City leaders begin pitch for transit measures
San Francisco voters will soon be getting an earful over three separate transportation ballot measures expected on the November ballot.
The San Francisco Municipal Transportation Agency and Department of Public Works will co-host community meetings to start gathering support for ballot measures that could fund transportation capital projects in The City over the next 15 years.
Those ballot measures include a $500 million general obligation bond, an increase in the vehicle license fee from 0.65 percent to 2 percent and a policy statement to direct revenue from the vehicle license fee to fund transportation projects.
The three ballot measures are recommendations from Mayor Ed Lee’s 2030 Transportation Task Force. Lee asked the task force last year, made up of 45 finance and transportation experts, to come up with new revenue sources to make up the $6.3 billion funding gap needed to fix the City’s transportation infrastructure.
As of now the City has $3.7 billion in existing funding from local, state and federal resources. The ballot measures, if passed, would add $1.5 billion to fund transportation capital projects for Muni, road repaving and pedestrian safety projects.
From the $1.5 billion, the SFMTA would get $635 million from the measures to help improve and modernize Muni. The funds would help the transit agency upgrade its maintenance facilities, replace aging Muni vehicles and improve transit stops.
Transit officials said Tuesday that the funds, for example, could help pay for bigger Muni buses to help reduce crowding, something the SFMTA has not been able to do because of the lack of funding. The measures could also help for pay for other transit projects such as transit-signal priority and transit-only lanes.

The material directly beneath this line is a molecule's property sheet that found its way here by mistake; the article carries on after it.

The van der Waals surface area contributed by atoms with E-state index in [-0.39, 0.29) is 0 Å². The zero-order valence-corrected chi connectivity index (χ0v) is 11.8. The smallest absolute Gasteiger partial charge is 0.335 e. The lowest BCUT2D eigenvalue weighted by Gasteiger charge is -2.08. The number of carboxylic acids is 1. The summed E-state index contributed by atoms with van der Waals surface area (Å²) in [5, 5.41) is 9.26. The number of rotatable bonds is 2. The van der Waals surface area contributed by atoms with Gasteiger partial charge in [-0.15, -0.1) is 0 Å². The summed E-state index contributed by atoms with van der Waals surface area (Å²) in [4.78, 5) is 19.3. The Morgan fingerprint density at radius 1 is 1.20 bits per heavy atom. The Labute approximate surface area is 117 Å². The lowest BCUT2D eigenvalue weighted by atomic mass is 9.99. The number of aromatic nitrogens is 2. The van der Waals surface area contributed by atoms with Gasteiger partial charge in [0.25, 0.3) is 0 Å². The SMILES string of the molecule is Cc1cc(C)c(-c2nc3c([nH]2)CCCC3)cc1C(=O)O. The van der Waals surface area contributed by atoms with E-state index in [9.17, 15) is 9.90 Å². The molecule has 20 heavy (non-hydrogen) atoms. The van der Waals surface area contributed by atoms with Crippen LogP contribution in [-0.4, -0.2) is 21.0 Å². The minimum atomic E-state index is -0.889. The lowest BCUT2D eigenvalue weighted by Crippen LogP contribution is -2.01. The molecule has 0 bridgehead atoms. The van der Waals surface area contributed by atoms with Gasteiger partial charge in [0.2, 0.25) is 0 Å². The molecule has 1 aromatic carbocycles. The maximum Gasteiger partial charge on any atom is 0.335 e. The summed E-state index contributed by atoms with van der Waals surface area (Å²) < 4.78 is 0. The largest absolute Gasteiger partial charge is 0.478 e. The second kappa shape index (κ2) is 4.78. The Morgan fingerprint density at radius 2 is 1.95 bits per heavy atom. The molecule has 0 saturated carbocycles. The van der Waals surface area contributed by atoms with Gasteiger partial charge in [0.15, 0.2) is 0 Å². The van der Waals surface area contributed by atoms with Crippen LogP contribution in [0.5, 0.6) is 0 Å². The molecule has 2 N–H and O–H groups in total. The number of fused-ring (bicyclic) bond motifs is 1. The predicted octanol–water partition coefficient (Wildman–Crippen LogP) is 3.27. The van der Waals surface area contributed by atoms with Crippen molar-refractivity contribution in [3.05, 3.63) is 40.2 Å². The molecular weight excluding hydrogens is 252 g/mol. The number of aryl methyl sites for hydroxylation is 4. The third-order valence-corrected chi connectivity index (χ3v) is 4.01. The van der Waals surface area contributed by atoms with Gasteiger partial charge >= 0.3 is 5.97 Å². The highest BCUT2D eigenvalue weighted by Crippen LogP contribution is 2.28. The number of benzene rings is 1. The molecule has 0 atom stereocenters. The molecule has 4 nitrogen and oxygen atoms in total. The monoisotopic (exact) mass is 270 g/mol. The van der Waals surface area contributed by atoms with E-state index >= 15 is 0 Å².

City roads could also benefit. At least $625 million would go toward repaving 500 blocks a year and help maintain roads throughout The City.
The Department of Works said repaving projects would also result in 1,000 new curb ramps a year to make it easier for people to access the sidewalks.
Projects to keep pedestrians and bicyclists safe would get a boost in funding of $296 million. The City is currently focused on installing pedestrian safety enhancements on streets where 60 percent of serious or fatal traffic injuries occur.
The projects include installing pedestrian signals, better lighting at crosswalks, traffic calming measures and wider sidewalks. Up to 65 miles of new safer bikeways would also be built.
Director of Transportation Ed Reiskin said in a statement that the investments will benefit all forms of transportation throughout the City:
“We know that it can be challenging to get around San Francisco. With these funds, we’ll invest in improvements that make it faster, safer and easier to get around town – to home, to work, to school and everywhere else you travel.”
The San Francisco Board of Supervisors has until May 13 to introduce the bond measure and June 10 to introduce the vehicle license fee measure.
The last day for the board to place measures on the ballot is July 22. The bond measure and vehicle license fee needs eight votes from supervisors to place on the ballot in November. The third measure just needs six votes.
The bond measure will need two-thirds of voters to pass while the vehicle license fee and policy measure will need a simple majority to pass.
List of community meetings: http://sftransportation2030.com/community-meetings-2/